Penpa Tsering, speaker of the exiled Tibetan parliament in India, says the four-day campaign will begin on Thursday, and will include rallies and meetings in New Delhi.
"The situation is getting more and more grim," Mr Tsering said at a joint news conference with Tibet's prime minister, Lobsang Sangay.
The two leaders say 99 Tibetans have set themselves on fire since 2009, in protest against Chinese rule in Tibet. Of that number, they say 83 have died.
Mr Sangay says India, home to tens of thousands of Tibetan exiles, "ought to speak out forcefully on Tibet".
"Instead of trying to address the main causes as to why self-immolations are taking place, as to why Tibetans are protesting in various other forms, the Chinese Government has resorted to a blame game," he said.
Mr Sangay says the campaign will call for visits to Tibet by UN fact-finding teams and the publication of details of human rights discussions between Beijing and foreign powers.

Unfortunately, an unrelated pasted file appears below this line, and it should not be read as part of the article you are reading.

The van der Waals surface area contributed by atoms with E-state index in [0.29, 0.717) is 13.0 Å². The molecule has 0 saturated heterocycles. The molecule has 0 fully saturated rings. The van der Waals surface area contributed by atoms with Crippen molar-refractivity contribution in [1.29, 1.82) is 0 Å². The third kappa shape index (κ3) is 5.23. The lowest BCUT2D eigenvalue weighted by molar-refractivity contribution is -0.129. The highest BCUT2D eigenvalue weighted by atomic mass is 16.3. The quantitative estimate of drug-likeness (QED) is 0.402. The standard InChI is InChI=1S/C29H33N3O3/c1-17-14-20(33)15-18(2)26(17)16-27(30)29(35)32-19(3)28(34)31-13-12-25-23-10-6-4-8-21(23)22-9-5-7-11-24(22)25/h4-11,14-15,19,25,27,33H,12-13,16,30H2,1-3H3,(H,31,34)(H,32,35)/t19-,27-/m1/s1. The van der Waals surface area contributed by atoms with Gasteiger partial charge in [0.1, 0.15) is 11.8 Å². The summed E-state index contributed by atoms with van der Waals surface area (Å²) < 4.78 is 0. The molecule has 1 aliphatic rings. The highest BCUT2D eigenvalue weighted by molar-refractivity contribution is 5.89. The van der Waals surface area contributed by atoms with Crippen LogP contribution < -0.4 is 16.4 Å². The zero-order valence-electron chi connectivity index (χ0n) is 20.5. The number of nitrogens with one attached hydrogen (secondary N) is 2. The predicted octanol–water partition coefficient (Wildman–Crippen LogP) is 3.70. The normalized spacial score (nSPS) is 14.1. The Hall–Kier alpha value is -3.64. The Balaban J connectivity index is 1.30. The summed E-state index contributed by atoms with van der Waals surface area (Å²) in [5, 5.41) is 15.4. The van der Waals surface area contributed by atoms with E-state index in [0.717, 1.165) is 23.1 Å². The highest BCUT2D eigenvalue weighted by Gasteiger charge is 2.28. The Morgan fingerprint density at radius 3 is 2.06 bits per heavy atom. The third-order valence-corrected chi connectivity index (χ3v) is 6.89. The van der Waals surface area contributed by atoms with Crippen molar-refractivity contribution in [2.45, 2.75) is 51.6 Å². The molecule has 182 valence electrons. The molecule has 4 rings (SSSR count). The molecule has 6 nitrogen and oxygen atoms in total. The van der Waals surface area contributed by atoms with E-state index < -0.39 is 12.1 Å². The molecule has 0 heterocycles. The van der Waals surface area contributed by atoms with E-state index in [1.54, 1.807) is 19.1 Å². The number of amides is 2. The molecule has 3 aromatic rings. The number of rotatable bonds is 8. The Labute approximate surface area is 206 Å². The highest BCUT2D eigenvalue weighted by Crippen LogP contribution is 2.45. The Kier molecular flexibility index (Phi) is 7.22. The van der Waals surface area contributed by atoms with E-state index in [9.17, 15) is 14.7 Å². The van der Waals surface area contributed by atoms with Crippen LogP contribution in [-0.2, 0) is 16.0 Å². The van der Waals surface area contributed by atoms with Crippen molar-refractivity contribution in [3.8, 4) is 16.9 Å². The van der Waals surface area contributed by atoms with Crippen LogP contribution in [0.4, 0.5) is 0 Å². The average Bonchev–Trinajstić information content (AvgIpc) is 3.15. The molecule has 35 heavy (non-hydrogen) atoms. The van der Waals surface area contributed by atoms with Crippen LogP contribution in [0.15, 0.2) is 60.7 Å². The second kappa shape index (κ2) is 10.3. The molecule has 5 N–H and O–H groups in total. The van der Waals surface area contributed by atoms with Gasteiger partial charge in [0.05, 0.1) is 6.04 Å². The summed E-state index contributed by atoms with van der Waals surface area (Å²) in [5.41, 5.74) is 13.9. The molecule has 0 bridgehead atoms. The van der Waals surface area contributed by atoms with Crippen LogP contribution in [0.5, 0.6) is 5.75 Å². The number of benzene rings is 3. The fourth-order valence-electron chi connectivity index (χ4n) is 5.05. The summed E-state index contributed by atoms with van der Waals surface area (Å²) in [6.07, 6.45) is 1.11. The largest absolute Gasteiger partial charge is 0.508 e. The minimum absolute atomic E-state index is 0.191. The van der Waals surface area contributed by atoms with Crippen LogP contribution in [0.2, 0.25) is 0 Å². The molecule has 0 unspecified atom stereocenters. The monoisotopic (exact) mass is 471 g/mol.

The Dalai Lama and Mr Sangay have appealed to Tibetans not to resort to self-immolation.
"We are against drastic action but we must highlight it (the situation in Tibet) to the international community," Mr Sangay said.
Lobsang Sangay took over political duties from revered Buddhist spiritual leader, the Dalai Lama, and was named prime minister in 2011.
Many Tibetans in China accuse the government of religious repression and eroding their culture, as the country's majority Han ethnic group increasingly moves into historically Tibetan areas.
China rejects the claims, saying Tibetans enjoy religious freedom. It also points to huge ongoing investment it says has brought modernisation and a better standard of living to Tibet.\